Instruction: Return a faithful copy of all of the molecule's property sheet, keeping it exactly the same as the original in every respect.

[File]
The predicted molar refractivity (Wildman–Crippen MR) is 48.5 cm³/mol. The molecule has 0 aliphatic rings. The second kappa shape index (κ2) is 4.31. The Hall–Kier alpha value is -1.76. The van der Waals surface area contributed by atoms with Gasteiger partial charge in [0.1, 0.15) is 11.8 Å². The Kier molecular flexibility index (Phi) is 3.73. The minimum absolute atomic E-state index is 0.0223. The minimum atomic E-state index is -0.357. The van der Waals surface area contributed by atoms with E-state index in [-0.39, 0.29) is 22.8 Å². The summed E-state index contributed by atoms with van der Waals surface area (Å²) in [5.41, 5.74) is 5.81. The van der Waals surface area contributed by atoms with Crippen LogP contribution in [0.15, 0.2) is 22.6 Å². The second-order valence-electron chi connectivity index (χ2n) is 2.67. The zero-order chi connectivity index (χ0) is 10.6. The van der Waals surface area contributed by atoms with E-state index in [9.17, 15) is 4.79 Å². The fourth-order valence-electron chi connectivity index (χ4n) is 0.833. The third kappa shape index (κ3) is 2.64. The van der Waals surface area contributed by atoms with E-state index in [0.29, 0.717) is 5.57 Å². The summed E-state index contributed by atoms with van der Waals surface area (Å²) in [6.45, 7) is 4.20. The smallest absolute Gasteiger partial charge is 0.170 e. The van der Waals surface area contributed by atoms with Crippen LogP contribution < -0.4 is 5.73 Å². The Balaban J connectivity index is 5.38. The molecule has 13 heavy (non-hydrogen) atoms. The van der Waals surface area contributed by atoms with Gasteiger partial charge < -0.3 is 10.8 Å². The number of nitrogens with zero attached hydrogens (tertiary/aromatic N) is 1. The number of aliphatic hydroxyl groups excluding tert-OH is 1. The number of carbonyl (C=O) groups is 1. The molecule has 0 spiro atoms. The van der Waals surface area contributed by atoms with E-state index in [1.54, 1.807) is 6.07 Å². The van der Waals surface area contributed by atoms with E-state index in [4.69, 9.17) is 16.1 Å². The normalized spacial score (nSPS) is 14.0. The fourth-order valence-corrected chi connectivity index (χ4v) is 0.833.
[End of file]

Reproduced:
The predicted molar refractivity (Wildman–Crippen MR) is 48.5 cm³/mol. The molecule has 0 aliphatic rings. The second kappa shape index (κ2) is 4.31. The Hall–Kier alpha value is -1.76. The van der Waals surface area contributed by atoms with Gasteiger partial charge in [0.1, 0.15) is 11.8 Å². The Kier molecular flexibility index (Phi) is 3.73. The minimum absolute atomic E-state index is 0.0223. The minimum atomic E-state index is -0.357. The van der Waals surface area contributed by atoms with E-state index in [-0.39, 0.29) is 22.8 Å². The summed E-state index contributed by atoms with van der Waals surface area (Å²) in [5.41, 5.74) is 5.81. The van der Waals surface area contributed by atoms with Crippen LogP contribution in [0.15, 0.2) is 22.6 Å². The second-order valence-electron chi connectivity index (χ2n) is 2.67. The zero-order chi connectivity index (χ0) is 10.6. The van der Waals surface area contributed by atoms with E-state index in [9.17, 15) is 4.79 Å². The fourth-order valence-electron chi connectivity index (χ4n) is 0.833. The third kappa shape index (κ3) is 2.64. The van der Waals surface area contributed by atoms with E-state index in [0.29, 0.717) is 5.57 Å². The summed E-state index contributed by atoms with van der Waals surface area (Å²) in [6.45, 7) is 4.20. The smallest absolute Gasteiger partial charge is 0.170 e. The van der Waals surface area contributed by atoms with Crippen LogP contribution < -0.4 is 5.73 Å². The Balaban J connectivity index is 5.38. The molecule has 13 heavy (non-hydrogen) atoms. The van der Waals surface area contributed by atoms with Gasteiger partial charge < -0.3 is 10.8 Å². The number of nitrogens with zero attached hydrogens (tertiary/aromatic N) is 1. The number of aliphatic hydroxyl groups excluding tert-OH is 1. The number of carbonyl (C=O) groups is 1. The molecule has 0 spiro atoms. The van der Waals surface area contributed by atoms with E-state index in [1.54, 1.807) is 6.07 Å². The van der Waals surface area contributed by atoms with E-state index in [4.69, 9.17) is 16.1 Å². The normalized spacial score (nSPS) is 14.0. The fourth-order valence-corrected chi connectivity index (χ4v) is 0.833.